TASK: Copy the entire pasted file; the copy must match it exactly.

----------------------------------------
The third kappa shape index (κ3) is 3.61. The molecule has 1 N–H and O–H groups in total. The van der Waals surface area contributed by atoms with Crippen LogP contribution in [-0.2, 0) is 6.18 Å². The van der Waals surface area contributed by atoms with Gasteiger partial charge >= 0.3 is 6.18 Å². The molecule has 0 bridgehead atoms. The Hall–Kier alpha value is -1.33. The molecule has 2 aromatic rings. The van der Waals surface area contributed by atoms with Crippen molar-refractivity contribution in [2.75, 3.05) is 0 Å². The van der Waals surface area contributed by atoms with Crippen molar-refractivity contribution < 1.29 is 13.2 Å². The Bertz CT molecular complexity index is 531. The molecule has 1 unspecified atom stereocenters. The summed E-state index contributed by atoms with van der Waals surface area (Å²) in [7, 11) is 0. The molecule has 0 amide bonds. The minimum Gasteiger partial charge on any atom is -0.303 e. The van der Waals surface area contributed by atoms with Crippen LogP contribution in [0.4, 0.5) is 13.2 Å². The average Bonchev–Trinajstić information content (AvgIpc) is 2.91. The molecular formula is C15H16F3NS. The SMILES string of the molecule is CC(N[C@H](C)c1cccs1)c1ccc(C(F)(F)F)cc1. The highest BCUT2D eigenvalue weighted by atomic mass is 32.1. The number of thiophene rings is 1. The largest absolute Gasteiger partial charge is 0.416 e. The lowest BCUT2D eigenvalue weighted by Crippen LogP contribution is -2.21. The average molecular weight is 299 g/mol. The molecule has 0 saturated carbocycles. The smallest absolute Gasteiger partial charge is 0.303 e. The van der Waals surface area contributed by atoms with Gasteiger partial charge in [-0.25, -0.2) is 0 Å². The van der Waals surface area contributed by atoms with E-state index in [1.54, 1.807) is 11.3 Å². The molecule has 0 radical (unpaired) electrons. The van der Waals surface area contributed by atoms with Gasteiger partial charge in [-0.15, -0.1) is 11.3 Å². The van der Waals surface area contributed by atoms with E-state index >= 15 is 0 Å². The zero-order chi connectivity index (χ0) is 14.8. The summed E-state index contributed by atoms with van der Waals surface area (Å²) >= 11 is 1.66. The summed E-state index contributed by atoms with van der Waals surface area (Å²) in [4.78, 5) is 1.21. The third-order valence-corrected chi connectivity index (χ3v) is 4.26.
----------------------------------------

The third kappa shape index (κ3) is 3.61. The molecule has 1 N–H and O–H groups in total. The van der Waals surface area contributed by atoms with Crippen LogP contribution in [-0.2, 0) is 6.18 Å². The van der Waals surface area contributed by atoms with Gasteiger partial charge >= 0.3 is 6.18 Å². The molecule has 0 bridgehead atoms. The Hall–Kier alpha value is -1.33. The molecule has 2 aromatic rings. The van der Waals surface area contributed by atoms with Crippen molar-refractivity contribution in [2.75, 3.05) is 0 Å². The van der Waals surface area contributed by atoms with Crippen molar-refractivity contribution < 1.29 is 13.2 Å². The Bertz CT molecular complexity index is 531. The molecule has 1 unspecified atom stereocenters. The summed E-state index contributed by atoms with van der Waals surface area (Å²) in [7, 11) is 0. The molecule has 0 amide bonds. The minimum Gasteiger partial charge on any atom is -0.303 e. The van der Waals surface area contributed by atoms with Crippen LogP contribution in [0.4, 0.5) is 13.2 Å². The average Bonchev–Trinajstić information content (AvgIpc) is 2.91. The molecular formula is C15H16F3NS. The SMILES string of the molecule is CC(N[C@H](C)c1cccs1)c1ccc(C(F)(F)F)cc1. The highest BCUT2D eigenvalue weighted by atomic mass is 32.1. The number of thiophene rings is 1. The largest absolute Gasteiger partial charge is 0.416 e. The lowest BCUT2D eigenvalue weighted by Crippen LogP contribution is -2.21. The average molecular weight is 299 g/mol. The molecule has 0 saturated carbocycles. The smallest absolute Gasteiger partial charge is 0.303 e. The van der Waals surface area contributed by atoms with Gasteiger partial charge in [-0.25, -0.2) is 0 Å². The van der Waals surface area contributed by atoms with E-state index in [1.54, 1.807) is 11.3 Å². The molecule has 0 radical (unpaired) electrons. The van der Waals surface area contributed by atoms with Gasteiger partial charge in [-0.15, -0.1) is 11.3 Å². The van der Waals surface area contributed by atoms with E-state index >= 15 is 0 Å². The zero-order chi connectivity index (χ0) is 14.8. The summed E-state index contributed by atoms with van der Waals surface area (Å²) >= 11 is 1.66. The summed E-state index contributed by atoms with van der Waals surface area (Å²) in [4.78, 5) is 1.21. The third-order valence-corrected chi connectivity index (χ3v) is 4.26.